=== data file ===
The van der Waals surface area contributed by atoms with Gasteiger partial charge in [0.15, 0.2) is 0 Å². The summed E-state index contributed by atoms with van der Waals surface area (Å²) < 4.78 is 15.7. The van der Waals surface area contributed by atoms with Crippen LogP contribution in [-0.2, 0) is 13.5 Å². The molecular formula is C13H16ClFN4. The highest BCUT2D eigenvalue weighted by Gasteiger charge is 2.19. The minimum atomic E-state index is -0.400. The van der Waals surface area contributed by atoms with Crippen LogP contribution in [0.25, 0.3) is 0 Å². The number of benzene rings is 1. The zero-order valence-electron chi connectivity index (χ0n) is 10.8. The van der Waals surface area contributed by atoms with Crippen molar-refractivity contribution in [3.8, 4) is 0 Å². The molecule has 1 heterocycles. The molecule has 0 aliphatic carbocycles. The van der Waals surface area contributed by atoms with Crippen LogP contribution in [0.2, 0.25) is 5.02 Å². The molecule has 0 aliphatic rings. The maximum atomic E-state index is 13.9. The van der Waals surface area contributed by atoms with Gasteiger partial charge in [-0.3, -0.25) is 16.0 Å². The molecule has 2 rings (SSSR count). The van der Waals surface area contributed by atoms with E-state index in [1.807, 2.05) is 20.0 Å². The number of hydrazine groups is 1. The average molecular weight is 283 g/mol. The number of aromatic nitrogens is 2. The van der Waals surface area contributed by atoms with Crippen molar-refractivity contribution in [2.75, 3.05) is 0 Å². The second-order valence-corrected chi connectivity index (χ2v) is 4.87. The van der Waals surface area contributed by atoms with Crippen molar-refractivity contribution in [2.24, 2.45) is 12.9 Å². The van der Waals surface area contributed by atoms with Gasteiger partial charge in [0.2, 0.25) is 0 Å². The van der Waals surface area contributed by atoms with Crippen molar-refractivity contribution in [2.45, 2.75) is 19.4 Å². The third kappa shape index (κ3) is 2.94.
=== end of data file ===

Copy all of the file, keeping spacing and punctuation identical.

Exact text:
The van der Waals surface area contributed by atoms with Gasteiger partial charge in [0.15, 0.2) is 0 Å². The summed E-state index contributed by atoms with van der Waals surface area (Å²) < 4.78 is 15.7. The van der Waals surface area contributed by atoms with Crippen LogP contribution in [-0.2, 0) is 13.5 Å². The molecular formula is C13H16ClFN4. The highest BCUT2D eigenvalue weighted by Gasteiger charge is 2.19. The minimum atomic E-state index is -0.400. The van der Waals surface area contributed by atoms with Crippen LogP contribution in [0.25, 0.3) is 0 Å². The number of benzene rings is 1. The zero-order valence-electron chi connectivity index (χ0n) is 10.8. The van der Waals surface area contributed by atoms with Crippen molar-refractivity contribution in [3.8, 4) is 0 Å². The molecule has 1 heterocycles. The molecule has 0 aliphatic carbocycles. The van der Waals surface area contributed by atoms with Crippen LogP contribution in [0.2, 0.25) is 5.02 Å². The molecule has 0 aliphatic rings. The maximum atomic E-state index is 13.9. The van der Waals surface area contributed by atoms with Gasteiger partial charge in [-0.3, -0.25) is 16.0 Å². The molecule has 2 rings (SSSR count). The van der Waals surface area contributed by atoms with E-state index in [1.807, 2.05) is 20.0 Å². The number of hydrazine groups is 1. The average molecular weight is 283 g/mol. The number of aromatic nitrogens is 2. The van der Waals surface area contributed by atoms with Crippen molar-refractivity contribution in [2.75, 3.05) is 0 Å². The second-order valence-corrected chi connectivity index (χ2v) is 4.87. The van der Waals surface area contributed by atoms with Crippen molar-refractivity contribution in [2.24, 2.45) is 12.9 Å². The van der Waals surface area contributed by atoms with Gasteiger partial charge in [0.2, 0.25) is 0 Å². The van der Waals surface area contributed by atoms with Crippen molar-refractivity contribution in [2.45, 2.75) is 19.4 Å². The third kappa shape index (κ3) is 2.94.